When I was trying to get this one financed, I was pitching it as a family tragedy that curdles into a nightmare, in the way that life can feel like a nightmare when disaster strikes, especially in succession. I feel like there is this trend — certainly among American domestic tragedies: You’ll have a family suffer a loss and there will be a period of, you know, things being kind of thrown out of whack and communication breaks down and it’s very difficult. But in the end, the bonds are strengthened and the family is brought together, and you know they’re gonna be okay. It’s the bittersweet American exceptionalist ending, and it’s not that there’s something inherently false about that. We need hope to get through, but sometimes it doesn’t happen that way. Sometimes something horrible happens and a person is taken, and sometimes that person doesn’t get back up. So I guess I just wanted to make a film about that.
But if you make that film as a bleak drama, then we’re making it for like, an audience of three. So what might be a deterrent to an audience in one genre suddenly becomes a virtue in another, and it just felt like a no-brainer to channel that through a horror-movie filter. I started saying this recently because I realized it was true, but I feel like the film owes a greater debt to the domestic melodrama than it does even really to the horror genre as far as the traditions that it’s honoring. And in true melodramatic fashion, it attaches itself to the emotions of the people onscreen, and honors the emotions by being as extreme and as big as the emotions themselves.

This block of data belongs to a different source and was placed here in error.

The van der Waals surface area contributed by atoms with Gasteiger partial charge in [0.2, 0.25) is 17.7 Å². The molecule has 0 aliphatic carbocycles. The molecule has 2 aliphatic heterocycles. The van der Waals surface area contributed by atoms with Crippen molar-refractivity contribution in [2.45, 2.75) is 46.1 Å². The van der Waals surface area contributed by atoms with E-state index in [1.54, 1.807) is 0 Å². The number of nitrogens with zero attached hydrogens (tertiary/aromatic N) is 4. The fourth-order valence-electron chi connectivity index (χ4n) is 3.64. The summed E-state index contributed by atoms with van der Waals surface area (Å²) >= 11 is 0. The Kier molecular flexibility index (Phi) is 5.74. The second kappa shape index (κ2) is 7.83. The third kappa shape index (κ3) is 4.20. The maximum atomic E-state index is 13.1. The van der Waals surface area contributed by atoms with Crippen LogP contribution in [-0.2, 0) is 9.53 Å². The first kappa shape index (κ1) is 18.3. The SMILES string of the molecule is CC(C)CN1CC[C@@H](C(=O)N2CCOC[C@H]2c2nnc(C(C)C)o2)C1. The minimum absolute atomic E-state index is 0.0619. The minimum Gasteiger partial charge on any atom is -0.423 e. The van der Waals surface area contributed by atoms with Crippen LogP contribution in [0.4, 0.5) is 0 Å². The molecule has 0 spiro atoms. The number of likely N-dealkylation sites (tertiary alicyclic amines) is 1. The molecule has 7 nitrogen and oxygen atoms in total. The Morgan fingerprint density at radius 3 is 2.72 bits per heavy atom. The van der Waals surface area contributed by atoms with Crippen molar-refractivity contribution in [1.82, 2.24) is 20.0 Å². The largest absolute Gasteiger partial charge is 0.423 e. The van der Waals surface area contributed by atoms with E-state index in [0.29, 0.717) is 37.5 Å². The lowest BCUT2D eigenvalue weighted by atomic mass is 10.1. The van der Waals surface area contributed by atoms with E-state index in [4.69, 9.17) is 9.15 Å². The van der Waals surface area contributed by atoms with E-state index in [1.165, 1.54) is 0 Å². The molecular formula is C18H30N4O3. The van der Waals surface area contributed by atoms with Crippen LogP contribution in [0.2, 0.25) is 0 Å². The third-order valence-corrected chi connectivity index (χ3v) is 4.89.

So how did you come together with A24? Clearly this fits their sensibility like a glove, but this is your first feature and it looks like you got a lot of room and a lot of resources to make the exact movie you wanted to make.
Frankly, any young independent filmmaker in America wants to be working with A24. I know that’s certainly how it was for me and for my peers coming out of school. But they were aware of me and they had seen my shorts and I had had a few meetings with them. By the time I wrote Hereditary, I had nine other feature scripts, and I was trying to get one of them going. They were all too big and they weren’t as obviously genre-driven, and they all kind of required the same level of budget as Hereditary, so when I endeavored to write a horror film, it kind of began as a cynical decision, in that I just thought it would be easier to get a horror film financed, which was an instinct that was validated. It became less cynical once I decided to write the film, and it became a matter of asking myself, “Okay. What kind of horror film do I want to make?” Because I’m not somebody who sees every horror film that comes out. I used to be obsessed with the genre when I was 12 or 13. I burned through the horror section in every video store I could find, but it’s been a long time since I had been a devotee, and so I had to ask myself what kind of film I wanted to make — and I know that for me, I’m not affected by anything unless I’m invested in the people at the heart of it.